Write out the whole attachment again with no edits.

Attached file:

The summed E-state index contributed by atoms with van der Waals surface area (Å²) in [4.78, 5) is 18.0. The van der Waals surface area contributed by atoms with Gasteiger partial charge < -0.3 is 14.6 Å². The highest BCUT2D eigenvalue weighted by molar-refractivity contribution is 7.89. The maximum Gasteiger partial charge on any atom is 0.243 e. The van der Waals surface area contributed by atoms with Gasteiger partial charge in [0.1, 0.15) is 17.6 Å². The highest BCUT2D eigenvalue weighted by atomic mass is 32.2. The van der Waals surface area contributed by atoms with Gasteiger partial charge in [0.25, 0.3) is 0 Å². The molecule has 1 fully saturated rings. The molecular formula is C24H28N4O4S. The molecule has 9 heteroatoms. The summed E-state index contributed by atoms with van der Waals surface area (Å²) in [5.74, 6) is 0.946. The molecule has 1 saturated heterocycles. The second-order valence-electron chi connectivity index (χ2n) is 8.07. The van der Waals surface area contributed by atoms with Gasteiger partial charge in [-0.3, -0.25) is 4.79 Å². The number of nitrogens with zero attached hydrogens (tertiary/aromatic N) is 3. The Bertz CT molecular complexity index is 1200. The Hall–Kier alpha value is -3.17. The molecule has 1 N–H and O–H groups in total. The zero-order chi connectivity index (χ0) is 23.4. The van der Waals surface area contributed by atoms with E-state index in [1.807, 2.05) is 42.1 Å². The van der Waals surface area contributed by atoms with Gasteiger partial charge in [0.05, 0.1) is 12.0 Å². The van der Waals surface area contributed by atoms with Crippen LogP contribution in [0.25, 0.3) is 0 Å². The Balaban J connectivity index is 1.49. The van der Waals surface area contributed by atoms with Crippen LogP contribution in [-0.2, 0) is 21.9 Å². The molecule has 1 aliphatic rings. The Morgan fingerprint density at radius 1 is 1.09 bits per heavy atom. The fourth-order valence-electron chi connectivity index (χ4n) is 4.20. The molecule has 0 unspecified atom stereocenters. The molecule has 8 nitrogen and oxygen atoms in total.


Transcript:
The summed E-state index contributed by atoms with van der Waals surface area (Å²) in [4.78, 5) is 18.0. The van der Waals surface area contributed by atoms with Gasteiger partial charge < -0.3 is 14.6 Å². The highest BCUT2D eigenvalue weighted by molar-refractivity contribution is 7.89. The maximum Gasteiger partial charge on any atom is 0.243 e. The van der Waals surface area contributed by atoms with Gasteiger partial charge in [0.1, 0.15) is 17.6 Å². The highest BCUT2D eigenvalue weighted by atomic mass is 32.2. The van der Waals surface area contributed by atoms with Gasteiger partial charge in [0.25, 0.3) is 0 Å². The molecule has 1 fully saturated rings. The molecular formula is C24H28N4O4S. The molecule has 9 heteroatoms. The summed E-state index contributed by atoms with van der Waals surface area (Å²) in [5.74, 6) is 0.946. The molecule has 1 saturated heterocycles. The second-order valence-electron chi connectivity index (χ2n) is 8.07. The van der Waals surface area contributed by atoms with Gasteiger partial charge in [-0.3, -0.25) is 4.79 Å². The number of nitrogens with zero attached hydrogens (tertiary/aromatic N) is 3. The Bertz CT molecular complexity index is 1200. The Hall–Kier alpha value is -3.17. The molecule has 1 N–H and O–H groups in total. The zero-order chi connectivity index (χ0) is 23.4. The van der Waals surface area contributed by atoms with E-state index in [1.807, 2.05) is 42.1 Å². The van der Waals surface area contributed by atoms with Gasteiger partial charge in [0.05, 0.1) is 12.0 Å². The van der Waals surface area contributed by atoms with Crippen LogP contribution in [0.25, 0.3) is 0 Å². The Balaban J connectivity index is 1.49. The van der Waals surface area contributed by atoms with Crippen LogP contribution in [-0.2, 0) is 21.9 Å². The molecule has 1 aliphatic rings. The Morgan fingerprint density at radius 1 is 1.09 bits per heavy atom. The fourth-order valence-electron chi connectivity index (χ4n) is 4.20. The molecule has 0 unspecified atom stereocenters. The molecule has 8 nitrogen and oxygen atoms in total.